3. Growing up, I never thought about either of my parents’ lives outside the family unit. So whenever I learn something new about them, it’s like a treasure uncovered. 🙂

    • So true, Sheila. My friend and I were just discussing that today–how it took a long time for us to see our parents as anything other than our parents.

  4. My siblings and I got stories about our dad after he passed, from a very odd and unexpected place. Each other.

    We all had the common stories of course, but what threw us all for a loop is when we started sharing other stories. My oldest brother told about something that he and dad did every week, something completely out of character for the man I knew, and my other brother and I looked at each other and said “What?” As the week went on of making arrangements, several other things like that surfaced for each one of us. What we learned floored us. First we found out he “secretly” palmed us money when he could, because he knew each one’s struggle with our own financial battles, and we each thought we were the only one and the other two had to be doing great… 🙂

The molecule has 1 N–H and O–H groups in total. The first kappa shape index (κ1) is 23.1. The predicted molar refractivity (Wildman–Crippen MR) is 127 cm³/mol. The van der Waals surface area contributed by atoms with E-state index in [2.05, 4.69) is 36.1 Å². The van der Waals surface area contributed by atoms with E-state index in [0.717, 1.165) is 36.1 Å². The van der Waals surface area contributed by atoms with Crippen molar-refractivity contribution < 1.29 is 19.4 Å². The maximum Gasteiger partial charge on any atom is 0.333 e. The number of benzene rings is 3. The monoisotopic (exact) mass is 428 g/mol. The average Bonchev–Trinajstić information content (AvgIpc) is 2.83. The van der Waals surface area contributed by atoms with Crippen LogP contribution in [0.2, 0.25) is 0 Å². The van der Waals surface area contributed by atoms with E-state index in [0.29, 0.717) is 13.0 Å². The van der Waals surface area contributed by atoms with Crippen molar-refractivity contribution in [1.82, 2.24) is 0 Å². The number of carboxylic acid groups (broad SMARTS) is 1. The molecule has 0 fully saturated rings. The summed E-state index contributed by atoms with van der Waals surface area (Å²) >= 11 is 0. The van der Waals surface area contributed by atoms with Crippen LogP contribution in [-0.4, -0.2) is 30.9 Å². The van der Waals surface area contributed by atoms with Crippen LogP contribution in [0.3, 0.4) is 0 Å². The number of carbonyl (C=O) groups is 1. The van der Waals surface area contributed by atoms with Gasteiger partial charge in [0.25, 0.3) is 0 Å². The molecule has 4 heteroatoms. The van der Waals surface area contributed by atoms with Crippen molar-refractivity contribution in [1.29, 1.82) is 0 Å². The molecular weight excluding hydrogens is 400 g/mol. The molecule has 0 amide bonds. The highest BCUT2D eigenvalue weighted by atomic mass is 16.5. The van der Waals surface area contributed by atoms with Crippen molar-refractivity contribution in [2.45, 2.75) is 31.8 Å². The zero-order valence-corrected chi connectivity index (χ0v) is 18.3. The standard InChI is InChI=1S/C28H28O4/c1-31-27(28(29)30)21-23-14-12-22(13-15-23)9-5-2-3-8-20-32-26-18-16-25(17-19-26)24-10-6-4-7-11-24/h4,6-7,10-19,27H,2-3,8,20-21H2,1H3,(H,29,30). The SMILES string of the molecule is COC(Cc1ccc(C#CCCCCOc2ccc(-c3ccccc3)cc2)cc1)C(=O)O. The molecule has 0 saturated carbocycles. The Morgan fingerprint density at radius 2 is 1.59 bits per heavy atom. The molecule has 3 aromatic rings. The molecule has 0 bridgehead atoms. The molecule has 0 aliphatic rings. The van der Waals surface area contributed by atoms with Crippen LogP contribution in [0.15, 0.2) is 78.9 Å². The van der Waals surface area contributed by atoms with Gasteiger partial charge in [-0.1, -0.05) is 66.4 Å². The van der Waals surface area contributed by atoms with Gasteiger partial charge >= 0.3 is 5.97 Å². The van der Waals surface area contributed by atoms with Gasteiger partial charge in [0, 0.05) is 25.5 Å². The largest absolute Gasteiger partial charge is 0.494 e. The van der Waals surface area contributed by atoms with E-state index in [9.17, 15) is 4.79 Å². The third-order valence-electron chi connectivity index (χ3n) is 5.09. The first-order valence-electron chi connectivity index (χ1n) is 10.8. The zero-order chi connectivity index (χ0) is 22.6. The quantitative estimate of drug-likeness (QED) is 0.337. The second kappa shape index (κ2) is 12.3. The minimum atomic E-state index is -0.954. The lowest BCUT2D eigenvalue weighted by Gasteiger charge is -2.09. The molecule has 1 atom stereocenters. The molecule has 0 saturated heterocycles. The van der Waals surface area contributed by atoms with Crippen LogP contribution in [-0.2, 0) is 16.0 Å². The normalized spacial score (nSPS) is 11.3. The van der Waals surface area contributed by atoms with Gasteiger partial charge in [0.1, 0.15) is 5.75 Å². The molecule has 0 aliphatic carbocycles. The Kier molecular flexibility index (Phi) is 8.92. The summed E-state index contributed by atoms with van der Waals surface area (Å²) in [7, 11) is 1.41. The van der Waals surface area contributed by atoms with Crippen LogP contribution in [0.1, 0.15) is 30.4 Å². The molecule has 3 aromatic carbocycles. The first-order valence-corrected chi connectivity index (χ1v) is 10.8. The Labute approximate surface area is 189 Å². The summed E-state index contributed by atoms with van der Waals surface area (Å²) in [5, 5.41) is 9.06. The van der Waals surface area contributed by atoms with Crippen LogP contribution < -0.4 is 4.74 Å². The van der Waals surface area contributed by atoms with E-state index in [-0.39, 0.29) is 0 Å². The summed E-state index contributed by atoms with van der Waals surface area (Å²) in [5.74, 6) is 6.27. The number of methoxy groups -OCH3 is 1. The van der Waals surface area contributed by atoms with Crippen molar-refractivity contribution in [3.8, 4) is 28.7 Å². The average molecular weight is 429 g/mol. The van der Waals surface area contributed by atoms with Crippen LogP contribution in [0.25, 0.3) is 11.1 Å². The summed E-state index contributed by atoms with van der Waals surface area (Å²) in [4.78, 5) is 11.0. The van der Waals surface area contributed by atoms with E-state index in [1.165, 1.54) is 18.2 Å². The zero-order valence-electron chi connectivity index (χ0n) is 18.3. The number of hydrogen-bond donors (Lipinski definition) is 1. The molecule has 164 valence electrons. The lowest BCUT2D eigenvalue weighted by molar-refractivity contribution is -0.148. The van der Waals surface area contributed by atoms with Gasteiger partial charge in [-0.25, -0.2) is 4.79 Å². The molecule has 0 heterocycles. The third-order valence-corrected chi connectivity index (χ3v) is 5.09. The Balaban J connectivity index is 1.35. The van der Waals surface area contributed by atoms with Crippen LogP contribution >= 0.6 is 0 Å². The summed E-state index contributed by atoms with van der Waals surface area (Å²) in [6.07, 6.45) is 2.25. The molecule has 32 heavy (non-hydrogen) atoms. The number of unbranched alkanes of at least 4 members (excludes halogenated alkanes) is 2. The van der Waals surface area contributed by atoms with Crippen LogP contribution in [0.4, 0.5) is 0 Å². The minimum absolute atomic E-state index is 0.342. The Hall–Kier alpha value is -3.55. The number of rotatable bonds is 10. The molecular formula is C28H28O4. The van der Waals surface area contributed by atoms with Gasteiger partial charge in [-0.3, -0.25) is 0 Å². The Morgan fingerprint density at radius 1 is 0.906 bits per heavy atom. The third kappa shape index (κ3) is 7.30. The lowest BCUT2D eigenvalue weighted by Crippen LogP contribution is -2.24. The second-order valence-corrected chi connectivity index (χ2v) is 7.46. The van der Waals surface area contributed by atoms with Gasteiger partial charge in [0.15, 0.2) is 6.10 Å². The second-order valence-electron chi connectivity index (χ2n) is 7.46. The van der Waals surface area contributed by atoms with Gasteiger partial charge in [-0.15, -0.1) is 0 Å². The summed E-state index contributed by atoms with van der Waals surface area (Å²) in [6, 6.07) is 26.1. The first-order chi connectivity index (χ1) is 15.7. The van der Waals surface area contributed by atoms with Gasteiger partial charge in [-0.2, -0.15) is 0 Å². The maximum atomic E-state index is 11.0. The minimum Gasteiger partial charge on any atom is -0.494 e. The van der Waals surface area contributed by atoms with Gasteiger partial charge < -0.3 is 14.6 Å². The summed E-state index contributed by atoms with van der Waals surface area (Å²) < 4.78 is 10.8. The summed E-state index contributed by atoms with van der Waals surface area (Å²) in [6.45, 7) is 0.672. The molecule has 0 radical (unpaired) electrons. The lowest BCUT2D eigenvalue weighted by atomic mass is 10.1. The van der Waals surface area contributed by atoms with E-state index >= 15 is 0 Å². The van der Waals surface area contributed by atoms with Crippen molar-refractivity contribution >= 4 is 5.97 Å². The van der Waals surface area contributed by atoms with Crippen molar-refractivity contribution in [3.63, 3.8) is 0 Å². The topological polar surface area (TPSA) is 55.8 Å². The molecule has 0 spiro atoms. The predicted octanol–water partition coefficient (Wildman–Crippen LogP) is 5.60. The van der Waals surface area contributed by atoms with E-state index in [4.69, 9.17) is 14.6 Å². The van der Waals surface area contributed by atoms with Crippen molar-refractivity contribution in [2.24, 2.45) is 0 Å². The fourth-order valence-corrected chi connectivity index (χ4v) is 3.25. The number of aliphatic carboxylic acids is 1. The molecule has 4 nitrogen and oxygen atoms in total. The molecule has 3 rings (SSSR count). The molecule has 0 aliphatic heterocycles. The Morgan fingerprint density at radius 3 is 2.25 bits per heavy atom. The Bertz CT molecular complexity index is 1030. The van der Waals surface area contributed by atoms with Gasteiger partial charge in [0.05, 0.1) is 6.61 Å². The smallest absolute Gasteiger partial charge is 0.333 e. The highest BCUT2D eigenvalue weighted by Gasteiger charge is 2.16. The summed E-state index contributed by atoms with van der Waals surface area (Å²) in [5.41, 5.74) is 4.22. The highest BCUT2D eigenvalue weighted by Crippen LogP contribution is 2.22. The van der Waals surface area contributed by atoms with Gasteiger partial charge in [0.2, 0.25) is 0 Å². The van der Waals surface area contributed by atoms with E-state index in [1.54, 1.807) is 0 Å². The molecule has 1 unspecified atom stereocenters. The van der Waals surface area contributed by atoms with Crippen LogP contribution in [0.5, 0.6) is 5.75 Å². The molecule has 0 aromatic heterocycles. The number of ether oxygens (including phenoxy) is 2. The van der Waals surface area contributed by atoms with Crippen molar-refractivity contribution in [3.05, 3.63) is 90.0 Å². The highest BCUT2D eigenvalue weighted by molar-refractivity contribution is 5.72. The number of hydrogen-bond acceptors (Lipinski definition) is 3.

But we found out that he was a different dad for each one of us. When we were alone with him, we each had a very different relationship with him. He was whatever that kid needed. That was the biggest surprise for me. And makes me appreciate what a fantastic father I had. Flaws and all. 🙂

  5. Christy …this post reminded me of the many games we watched the kids play ball together- with your dad! Good Memories!

  6. My brother passed away at twenty three quite suddenly from cancer many years ago. He was a new teacher and had a year old daughter and wife at the time. A few months later, I found my camera that I’d thought lost. There was a full roll of film from my brother’s college graduation, with him smiling and so alive in nearly every shot, holding his daughter, not having any idea that his life was about to end. It was such a gift, finding those photos. But it was also heartbreaking.

    I treasure those photos, as does my family. They were memories of a wonderful day.

  7. A touching post I can related to. Thanks for sharing, Christy.